This volume contains notes which accompanied the lectures at the tenth annual
Arizona Winter School, held from March 10 to 14, 2007 at the University of Arizona
in Tucson. The Arizona Winter School is an intensive five-day meeting, each year
organized around a different central topic in arithmetic geometry, featuring several
courses by leading and emerging experts (“an annual pilgrimage,” in the words of
one participant). The Winter School is the main activity of the Southwest Center
for Arithmetic Geometry, which was founded in 1997 by a group of seven mathe-
maticians working in the southwest United States, and which has been supported
since that time by the National Science Foundation.
The special character of the Arizona Winter School comes from its format.
Each speaker proposes a project, and a month before the Winter School begins,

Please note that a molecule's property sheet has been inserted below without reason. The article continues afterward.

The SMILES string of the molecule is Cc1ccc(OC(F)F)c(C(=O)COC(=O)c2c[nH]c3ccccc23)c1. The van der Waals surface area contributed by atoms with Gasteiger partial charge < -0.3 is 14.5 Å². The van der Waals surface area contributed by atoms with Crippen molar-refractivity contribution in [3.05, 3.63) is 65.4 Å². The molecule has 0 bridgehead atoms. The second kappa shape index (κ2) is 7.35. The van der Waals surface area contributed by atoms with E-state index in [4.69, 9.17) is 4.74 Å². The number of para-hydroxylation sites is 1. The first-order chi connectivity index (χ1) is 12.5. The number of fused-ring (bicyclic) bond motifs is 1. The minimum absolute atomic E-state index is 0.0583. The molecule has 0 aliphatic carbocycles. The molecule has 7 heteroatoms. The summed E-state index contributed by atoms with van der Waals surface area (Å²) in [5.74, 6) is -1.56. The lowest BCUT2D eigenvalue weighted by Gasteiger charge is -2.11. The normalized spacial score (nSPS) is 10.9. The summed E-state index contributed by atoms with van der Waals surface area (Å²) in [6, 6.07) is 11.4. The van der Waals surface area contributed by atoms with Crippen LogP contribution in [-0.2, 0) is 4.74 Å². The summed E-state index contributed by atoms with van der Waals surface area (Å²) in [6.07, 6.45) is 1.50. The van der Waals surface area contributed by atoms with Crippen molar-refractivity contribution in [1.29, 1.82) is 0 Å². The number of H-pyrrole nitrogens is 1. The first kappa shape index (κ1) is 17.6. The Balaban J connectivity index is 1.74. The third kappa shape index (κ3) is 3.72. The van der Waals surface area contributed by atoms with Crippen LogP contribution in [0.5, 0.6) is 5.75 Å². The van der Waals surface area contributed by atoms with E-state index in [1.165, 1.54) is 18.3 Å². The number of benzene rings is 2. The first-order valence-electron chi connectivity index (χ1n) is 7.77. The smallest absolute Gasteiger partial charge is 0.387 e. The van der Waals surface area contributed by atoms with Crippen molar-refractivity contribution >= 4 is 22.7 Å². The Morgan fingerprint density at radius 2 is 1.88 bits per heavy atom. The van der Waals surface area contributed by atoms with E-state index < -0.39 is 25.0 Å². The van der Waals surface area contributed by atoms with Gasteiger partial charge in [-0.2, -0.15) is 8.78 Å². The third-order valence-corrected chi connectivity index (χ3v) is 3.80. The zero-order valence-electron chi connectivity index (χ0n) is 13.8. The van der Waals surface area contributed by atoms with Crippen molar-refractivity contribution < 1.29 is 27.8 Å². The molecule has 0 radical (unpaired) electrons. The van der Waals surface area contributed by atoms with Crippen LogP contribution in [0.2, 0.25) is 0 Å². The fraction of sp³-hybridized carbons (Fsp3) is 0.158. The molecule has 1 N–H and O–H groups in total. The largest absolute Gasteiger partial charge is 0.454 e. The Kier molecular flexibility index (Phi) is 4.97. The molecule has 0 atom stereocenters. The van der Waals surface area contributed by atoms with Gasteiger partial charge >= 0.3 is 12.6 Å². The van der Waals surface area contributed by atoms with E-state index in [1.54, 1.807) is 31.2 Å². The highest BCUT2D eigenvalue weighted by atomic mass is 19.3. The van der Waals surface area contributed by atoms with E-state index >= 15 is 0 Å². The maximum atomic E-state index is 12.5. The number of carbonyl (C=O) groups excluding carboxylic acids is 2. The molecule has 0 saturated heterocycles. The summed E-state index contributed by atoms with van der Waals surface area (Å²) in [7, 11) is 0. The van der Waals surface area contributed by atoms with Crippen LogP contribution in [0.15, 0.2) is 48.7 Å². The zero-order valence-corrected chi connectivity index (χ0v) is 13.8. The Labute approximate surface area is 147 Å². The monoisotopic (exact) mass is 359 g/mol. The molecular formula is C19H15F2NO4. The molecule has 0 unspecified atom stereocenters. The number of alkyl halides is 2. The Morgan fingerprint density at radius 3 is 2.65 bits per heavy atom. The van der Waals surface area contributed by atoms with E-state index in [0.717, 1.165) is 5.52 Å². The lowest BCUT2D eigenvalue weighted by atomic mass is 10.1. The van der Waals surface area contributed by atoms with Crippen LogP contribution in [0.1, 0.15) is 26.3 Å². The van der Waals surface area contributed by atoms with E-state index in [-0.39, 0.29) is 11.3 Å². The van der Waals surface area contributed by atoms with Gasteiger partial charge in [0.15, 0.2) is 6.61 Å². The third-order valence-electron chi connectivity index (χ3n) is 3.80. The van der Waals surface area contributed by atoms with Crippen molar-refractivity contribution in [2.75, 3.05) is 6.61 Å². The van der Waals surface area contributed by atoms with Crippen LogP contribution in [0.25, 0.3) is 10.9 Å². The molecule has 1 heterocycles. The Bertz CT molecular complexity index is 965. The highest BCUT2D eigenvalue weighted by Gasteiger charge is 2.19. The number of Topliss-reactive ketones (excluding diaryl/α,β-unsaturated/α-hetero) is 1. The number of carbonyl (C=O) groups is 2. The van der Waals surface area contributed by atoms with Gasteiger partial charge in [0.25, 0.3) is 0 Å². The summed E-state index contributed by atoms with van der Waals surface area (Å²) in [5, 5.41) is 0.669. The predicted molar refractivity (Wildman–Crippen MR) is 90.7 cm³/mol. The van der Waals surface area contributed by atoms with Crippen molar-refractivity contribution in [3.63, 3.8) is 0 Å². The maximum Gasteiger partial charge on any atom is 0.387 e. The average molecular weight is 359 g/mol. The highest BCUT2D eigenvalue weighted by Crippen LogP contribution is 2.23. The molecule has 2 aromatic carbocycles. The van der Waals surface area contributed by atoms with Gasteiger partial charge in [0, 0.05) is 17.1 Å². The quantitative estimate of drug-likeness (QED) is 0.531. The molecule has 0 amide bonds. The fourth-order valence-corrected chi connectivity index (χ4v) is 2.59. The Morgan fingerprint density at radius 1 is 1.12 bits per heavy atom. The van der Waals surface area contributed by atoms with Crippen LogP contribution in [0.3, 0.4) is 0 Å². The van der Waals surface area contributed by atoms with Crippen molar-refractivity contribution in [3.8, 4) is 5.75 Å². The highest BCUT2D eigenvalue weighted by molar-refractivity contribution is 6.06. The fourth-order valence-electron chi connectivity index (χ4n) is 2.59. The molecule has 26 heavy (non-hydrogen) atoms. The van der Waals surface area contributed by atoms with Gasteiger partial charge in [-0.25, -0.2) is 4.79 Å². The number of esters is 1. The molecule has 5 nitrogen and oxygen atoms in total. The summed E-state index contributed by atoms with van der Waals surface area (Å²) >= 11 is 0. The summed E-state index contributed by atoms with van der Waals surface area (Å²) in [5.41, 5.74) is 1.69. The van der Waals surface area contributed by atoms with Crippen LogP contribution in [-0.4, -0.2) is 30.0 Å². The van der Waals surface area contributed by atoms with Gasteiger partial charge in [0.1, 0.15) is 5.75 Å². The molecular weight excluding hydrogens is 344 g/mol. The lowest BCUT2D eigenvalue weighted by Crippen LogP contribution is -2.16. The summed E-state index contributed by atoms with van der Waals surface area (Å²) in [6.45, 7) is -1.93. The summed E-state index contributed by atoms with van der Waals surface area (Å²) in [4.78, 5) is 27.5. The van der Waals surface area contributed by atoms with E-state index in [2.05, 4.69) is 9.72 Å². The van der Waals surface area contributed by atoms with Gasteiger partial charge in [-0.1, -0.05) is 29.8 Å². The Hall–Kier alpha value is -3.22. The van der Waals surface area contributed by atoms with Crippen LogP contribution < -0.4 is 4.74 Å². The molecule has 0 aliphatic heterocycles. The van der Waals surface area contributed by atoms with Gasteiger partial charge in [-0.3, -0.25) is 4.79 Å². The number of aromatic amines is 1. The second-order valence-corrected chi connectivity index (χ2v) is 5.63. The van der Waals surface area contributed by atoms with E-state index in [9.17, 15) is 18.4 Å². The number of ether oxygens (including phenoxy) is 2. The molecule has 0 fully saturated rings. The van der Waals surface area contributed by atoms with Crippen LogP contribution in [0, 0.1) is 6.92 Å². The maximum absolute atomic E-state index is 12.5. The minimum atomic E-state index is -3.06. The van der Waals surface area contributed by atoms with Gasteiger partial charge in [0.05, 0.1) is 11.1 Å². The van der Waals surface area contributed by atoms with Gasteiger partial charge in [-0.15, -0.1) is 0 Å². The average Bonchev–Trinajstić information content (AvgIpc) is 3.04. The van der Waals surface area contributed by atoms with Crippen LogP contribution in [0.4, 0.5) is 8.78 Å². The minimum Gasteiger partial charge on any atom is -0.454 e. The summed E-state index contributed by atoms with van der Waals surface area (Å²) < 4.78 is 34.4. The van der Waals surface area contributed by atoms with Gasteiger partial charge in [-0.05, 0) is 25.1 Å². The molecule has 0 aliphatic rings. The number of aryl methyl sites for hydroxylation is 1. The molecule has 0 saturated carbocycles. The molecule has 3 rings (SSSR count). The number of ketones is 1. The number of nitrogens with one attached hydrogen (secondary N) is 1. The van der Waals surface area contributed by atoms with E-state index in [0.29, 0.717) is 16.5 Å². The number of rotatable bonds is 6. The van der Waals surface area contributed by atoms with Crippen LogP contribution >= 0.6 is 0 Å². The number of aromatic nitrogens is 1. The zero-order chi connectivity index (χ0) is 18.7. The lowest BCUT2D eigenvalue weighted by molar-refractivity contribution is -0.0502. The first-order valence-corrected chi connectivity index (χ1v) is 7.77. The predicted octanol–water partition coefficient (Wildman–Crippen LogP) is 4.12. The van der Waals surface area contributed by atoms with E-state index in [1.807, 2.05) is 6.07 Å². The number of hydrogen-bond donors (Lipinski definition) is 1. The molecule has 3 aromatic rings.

the speaker is assigned a group of graduate students who work on the project. The
speakers also provide lecture notes and a bibliography. During the actual school the
speaker and and his or her group of students work every evening on the assigned
project. On the last day of the workshop, the students from each group present
their work to the whole school. The result is a particularly intense and focused five
days of mathematical activity (for the students and speakers alike).
The topic of the Winter School in 2007 was p-adic geometry, and the speakers
were Matthew Baker, Brian Conrad, Kiran Kedlaya, and Jeremy Teitelbaum. Samit
Dasgupta joins Teitelbaum as a co-author. We thank the authors for their hard
work before, during, and after the Winter School. We are also grateful to John Tate
and Vladimir Berkovich, two pioneers of non-archimedean geometry, who agreed
to describe the early history of some of their contributions to the subject. The
anonymous reviewers made numerous valuable comments, and we thank them for
their careful reading of this manuscript. Finally, we are indebted to the other
members (past and present) of the Southwest Center; it is thanks to their efforts
that the Winter School exists in its present form.